By Guy Burgess
Sept. 27, 2022
In high school geometry class, I learned that I was supposed to finish every "proof" with the acronym QED (for "quod erat demonstrandum"). This meant that I had established an incontrovertible fact and that, going forward, I could use that fact as a basis for subsequent "proofs." In the course of a career spent studying intractable conflict, I have adapted this concept into something that I call the QED Trap — a trap that plays a major role in making intractable conflicts intractable.
The QED trap arises when people follow a line of evidence and reasoning that leads them to conclude that some fact or position is absolutely correct and, by extension, that anybody who disagrees is absolutely wrong — often so wrong that they no longer deserve to be treated with respect or even accepted as members of the community. The trap is triggered when other people follow other lines of evidence and reasoning and reach equally firm, but incompatible, conclusions about closely related (though not necessarily identical) issues. When the resulting collision of proven facts involves issues of great consequence, the result is often a major societal confrontation between parties who are absolutely convinced that they are in the right and who are willing to use all of the powers they have available to them in an attempt to force their conclusions on others.
The trap's power is almost always reinforced by the fact that people inhabit information bubbles in which content providers realize that they won't be able to retain the trust and loyalty of their audience unless they steadfastly support the group's core truths.
For example, with respect to climate change, there is one group that, based on one line of evidence and reasoning, has reached what they see as an unassailable conclusion that climate change poses an existential threat to humanity that is so urgent and critical that a climate emergency should be declared and societies should be forced to switch over to carbon-free energy as quickly as is humanly possible. Anyone who disagrees with this conclusion is derided as a "climate denier" — someone to be firmly opposed and not to be taken seriously.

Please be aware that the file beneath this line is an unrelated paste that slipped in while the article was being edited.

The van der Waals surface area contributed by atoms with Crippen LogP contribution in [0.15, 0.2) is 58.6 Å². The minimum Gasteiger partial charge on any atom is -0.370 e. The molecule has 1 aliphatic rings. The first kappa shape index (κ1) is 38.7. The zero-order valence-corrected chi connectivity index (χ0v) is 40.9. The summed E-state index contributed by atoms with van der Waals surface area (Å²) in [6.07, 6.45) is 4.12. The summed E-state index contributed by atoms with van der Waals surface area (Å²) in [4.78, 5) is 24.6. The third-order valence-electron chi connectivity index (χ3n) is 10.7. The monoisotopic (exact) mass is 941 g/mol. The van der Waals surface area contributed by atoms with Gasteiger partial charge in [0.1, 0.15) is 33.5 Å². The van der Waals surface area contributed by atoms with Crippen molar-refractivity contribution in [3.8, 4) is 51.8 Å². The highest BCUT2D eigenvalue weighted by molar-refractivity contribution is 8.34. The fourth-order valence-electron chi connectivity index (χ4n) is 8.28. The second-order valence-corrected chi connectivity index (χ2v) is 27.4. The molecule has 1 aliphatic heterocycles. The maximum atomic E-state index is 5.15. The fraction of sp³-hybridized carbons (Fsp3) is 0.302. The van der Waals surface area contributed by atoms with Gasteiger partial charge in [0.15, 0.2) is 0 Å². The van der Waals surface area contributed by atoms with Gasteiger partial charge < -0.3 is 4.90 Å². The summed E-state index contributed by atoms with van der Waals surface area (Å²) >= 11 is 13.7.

There are others who follow what is, to them, a similarly compelling line of reasoning — one that looks at available evidence and, from their perspective, concludes that climate change is just one aspect of a larger and even more serious problem — oppressive capitalism. This conclusion leads this group to support comparably urgent, populist calls for dismantling the oppressive world order that has been built around capitalism and liberal democracy.
Still others look at available evidence from a third perspective — one that is much more skeptical about the likely effectiveness of the decarbonization strategies being championed by the first group. While this group acknowledges that climate change is a serious threat, they think that we have time to develop truly workable solutions and that it is a mistake to rush toward expensive, feel-good solutions that won't actually work. Their focus is on maintaining the productive capacity of the global economy so that, as genuinely effective technologies are developed and as uncertainties about actual impacts are resolved, societies have the capacity needed to protect their citizens.
And, of course, there are those who think that the climate change scare is a scam designed to enrich the green energy industry at the expense of everyone else.
The QED trap operates by locking these groups into a win-lose struggle for power with little or no effort to synthesize the opposing perspectives into a more sophisticated approach to the problem — one that takes advantage of the reasonable insights of all groups (while filtering out truly erroneous information).
The above is, of course, a highly simplified explanation of one instance in which the QED trap is operating. Similar stories could be told about virtually all of today's other big conflicts.
Like any trap, the QED trap is most dangerous when people don't see it. Once you recognize its dangers, it's much easier (though still difficult) to avoid. People have to learn to accept the cognitive dissonance that comes with admitting that they might, to some degree, be wrong. People have to be willing to do some information bubble hopping and seek out thoughtful explanations of the other perspectives. And, they need to do the hard work of synthesizing multiple perspectives into more workable solutions.
The challenge, of course, is doing this when most everyone else is still operating under the influence of the trap and is likely to regard efforts to look at things from other perspectives as a serious betrayal. That said, the key to avoiding the trap still seems to be making many more people aware of the danger it poses and the importance of avoiding it.